FFmpeg is an opensource, powerful audio and video converter. Using FFmpeg, we can encode, decode, transcode, mux, demux, record, resize, stream, filter, and play almost all type of media files. Not only that, we can also grab live audio/video stream as well. FFmpeg ships with a lots of filters to perform different tasks. One of the lesser known, yet useful filter is zoompan. Using zoompan filter, we can easily zoom in and zoom out videos in Linux. Let me show you how to do that using an example command.
Make sure you have installed FFmpeg on your Linux machine. We have documented the steps to install FFmpeg on popular Linux operating systems in the following link.
Once FFmpeg is installed, go to the location where you've saved the video and run the following command to zoom in and zoom out it every X seconds:
$ ffmpeg -i input.mp4 -vf "zoompan=z='if(lte(mod(time,10),3),2,1)':d=1:x=iw/2-(iw/zoom/2):y=ih/2-(ih/zoom/2):fps=30" output.mp4
The above command will zoom in toward the center of the video to 2x zoom for the first 3 seconds of every 10 second block of time. Replace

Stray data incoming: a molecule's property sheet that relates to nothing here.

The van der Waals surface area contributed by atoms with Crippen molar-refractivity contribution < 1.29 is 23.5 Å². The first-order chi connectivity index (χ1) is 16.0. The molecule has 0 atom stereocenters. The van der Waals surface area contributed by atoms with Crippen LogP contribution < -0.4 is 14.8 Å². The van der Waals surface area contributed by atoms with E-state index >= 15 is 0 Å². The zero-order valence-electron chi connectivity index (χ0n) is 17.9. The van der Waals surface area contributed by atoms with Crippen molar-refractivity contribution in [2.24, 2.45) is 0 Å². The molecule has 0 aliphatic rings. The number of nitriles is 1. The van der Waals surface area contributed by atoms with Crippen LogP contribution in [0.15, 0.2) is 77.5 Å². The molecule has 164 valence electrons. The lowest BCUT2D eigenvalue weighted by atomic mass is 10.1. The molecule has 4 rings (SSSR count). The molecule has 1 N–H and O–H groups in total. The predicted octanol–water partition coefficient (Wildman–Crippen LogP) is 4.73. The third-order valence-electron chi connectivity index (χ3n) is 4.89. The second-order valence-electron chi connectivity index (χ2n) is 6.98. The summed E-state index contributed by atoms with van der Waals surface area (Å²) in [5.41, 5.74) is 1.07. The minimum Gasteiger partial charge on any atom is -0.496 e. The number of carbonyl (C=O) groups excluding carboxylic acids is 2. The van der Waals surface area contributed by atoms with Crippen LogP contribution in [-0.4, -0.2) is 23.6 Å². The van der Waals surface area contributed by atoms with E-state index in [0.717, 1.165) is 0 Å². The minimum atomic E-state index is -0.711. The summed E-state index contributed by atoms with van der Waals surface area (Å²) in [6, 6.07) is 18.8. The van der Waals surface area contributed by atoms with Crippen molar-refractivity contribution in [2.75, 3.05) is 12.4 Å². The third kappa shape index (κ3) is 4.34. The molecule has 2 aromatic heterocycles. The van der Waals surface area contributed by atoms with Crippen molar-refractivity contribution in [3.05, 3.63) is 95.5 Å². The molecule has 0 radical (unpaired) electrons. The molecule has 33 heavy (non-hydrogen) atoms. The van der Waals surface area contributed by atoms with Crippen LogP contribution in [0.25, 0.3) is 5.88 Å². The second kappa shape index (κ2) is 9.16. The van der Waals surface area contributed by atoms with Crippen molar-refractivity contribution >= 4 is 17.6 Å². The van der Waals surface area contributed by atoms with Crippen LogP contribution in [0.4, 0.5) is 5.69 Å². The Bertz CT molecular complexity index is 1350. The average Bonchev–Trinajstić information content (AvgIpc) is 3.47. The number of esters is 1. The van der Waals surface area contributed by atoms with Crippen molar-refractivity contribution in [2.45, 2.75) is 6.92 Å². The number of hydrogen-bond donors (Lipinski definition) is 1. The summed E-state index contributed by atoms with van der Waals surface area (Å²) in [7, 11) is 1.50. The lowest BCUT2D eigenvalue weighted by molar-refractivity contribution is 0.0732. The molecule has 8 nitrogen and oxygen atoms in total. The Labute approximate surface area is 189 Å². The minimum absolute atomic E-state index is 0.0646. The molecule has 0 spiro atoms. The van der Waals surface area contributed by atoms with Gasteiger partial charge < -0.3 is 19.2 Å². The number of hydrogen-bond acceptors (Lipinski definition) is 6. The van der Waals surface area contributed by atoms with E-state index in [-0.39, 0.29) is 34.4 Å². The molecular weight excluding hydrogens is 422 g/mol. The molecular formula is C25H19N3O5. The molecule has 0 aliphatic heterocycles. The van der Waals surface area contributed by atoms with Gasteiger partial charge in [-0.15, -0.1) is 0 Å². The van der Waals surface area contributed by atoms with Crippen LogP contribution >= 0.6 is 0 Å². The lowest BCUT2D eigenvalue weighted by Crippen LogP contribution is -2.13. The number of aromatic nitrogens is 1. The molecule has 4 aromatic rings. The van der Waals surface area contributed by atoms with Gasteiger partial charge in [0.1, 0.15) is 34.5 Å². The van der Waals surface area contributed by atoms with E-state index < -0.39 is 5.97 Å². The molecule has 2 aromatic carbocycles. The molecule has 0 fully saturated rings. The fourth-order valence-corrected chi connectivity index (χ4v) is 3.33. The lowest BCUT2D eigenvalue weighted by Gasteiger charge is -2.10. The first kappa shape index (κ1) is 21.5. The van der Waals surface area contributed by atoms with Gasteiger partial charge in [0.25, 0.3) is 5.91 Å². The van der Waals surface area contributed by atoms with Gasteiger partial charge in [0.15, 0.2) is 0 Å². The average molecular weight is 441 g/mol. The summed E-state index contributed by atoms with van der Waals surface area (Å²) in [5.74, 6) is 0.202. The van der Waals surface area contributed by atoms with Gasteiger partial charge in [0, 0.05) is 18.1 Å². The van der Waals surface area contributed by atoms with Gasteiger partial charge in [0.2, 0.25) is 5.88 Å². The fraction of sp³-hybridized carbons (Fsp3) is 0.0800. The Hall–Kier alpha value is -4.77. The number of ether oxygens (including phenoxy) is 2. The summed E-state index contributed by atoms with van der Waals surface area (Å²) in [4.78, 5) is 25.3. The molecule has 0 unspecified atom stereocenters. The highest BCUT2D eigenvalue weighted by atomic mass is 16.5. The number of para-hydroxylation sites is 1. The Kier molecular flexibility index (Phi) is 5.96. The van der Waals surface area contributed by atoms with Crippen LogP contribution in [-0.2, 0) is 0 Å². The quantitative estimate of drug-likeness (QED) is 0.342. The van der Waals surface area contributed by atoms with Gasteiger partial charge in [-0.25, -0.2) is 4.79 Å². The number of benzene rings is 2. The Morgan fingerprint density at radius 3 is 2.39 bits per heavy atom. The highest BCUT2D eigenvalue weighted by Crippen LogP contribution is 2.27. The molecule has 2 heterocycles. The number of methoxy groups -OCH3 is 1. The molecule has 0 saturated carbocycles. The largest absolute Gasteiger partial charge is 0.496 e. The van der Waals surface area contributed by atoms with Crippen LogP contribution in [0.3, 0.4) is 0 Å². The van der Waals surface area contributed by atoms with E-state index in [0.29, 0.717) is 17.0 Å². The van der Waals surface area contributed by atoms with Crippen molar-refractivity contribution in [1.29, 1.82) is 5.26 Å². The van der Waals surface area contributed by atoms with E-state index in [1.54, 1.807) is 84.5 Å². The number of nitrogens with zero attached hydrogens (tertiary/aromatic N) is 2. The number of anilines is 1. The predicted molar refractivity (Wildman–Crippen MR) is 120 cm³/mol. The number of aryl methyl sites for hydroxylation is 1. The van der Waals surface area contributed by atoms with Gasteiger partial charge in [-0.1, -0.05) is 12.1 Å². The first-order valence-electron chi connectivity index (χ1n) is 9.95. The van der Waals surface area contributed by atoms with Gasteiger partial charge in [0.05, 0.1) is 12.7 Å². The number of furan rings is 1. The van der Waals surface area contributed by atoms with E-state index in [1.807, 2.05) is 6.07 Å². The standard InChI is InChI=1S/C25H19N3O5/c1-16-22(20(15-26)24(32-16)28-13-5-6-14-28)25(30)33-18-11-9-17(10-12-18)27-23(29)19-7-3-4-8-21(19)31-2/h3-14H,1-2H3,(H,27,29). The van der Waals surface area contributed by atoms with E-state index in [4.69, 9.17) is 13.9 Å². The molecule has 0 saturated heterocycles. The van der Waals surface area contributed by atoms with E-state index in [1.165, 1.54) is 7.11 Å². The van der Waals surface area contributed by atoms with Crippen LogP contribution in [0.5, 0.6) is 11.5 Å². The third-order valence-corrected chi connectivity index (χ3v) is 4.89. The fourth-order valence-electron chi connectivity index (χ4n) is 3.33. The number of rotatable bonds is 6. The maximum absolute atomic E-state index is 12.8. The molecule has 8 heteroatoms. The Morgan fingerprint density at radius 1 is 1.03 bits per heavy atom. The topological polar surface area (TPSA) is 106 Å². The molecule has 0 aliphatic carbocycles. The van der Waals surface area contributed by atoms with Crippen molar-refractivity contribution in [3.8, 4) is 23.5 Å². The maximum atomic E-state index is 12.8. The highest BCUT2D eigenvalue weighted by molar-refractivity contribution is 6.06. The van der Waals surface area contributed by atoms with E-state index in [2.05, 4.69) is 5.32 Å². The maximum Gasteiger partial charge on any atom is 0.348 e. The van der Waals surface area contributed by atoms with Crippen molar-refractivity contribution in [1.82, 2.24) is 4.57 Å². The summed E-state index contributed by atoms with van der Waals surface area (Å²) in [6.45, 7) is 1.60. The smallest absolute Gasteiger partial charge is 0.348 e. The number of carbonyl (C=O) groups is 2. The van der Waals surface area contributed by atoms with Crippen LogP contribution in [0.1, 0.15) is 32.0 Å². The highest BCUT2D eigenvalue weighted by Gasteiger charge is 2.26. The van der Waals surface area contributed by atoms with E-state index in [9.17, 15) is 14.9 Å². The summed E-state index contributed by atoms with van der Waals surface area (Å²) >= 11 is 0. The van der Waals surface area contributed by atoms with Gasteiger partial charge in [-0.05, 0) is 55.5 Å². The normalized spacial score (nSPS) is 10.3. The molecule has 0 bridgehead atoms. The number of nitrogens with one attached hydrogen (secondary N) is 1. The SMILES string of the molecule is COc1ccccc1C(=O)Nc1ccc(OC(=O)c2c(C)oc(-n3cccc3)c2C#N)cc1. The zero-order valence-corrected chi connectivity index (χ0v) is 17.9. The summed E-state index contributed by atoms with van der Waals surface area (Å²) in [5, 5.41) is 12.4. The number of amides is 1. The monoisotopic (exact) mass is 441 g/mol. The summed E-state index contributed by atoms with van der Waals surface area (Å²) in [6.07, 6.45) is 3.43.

input.mp4 with your filename. Also adjust the values as per your requirement and set the FPS for the filter to match the input. The default value is 25.
You can find the FPS details among other details of a given video using the following command:
$ ffmpeg -i input.mp4
Here is the actual input video before conversion:
And, here is the converted (zoom-in-out) video:
Did you notice the difference? The video is zoomed in to 2X for the first 3 seconds and then it went back to normal (zoom out). At exactly 10th second, the video is again zoomed in for the first 3 seconds and the cycle continues till the video ends.
You can also try the following zoompan settings given in the FFmpeg zoompan filter help section.
Zoom in up to 1.5x and pan at same time to some spot near center of picture:
Zoom in up to 1.5x and pan always at center of picture:
Same as above but without pausing:
Zoom in 2x into center of picture only for the first second of the input video:
For more FFmpeg command examples, refer the following guide:
Hope this helps.
Thanks a lot
very nice and useful article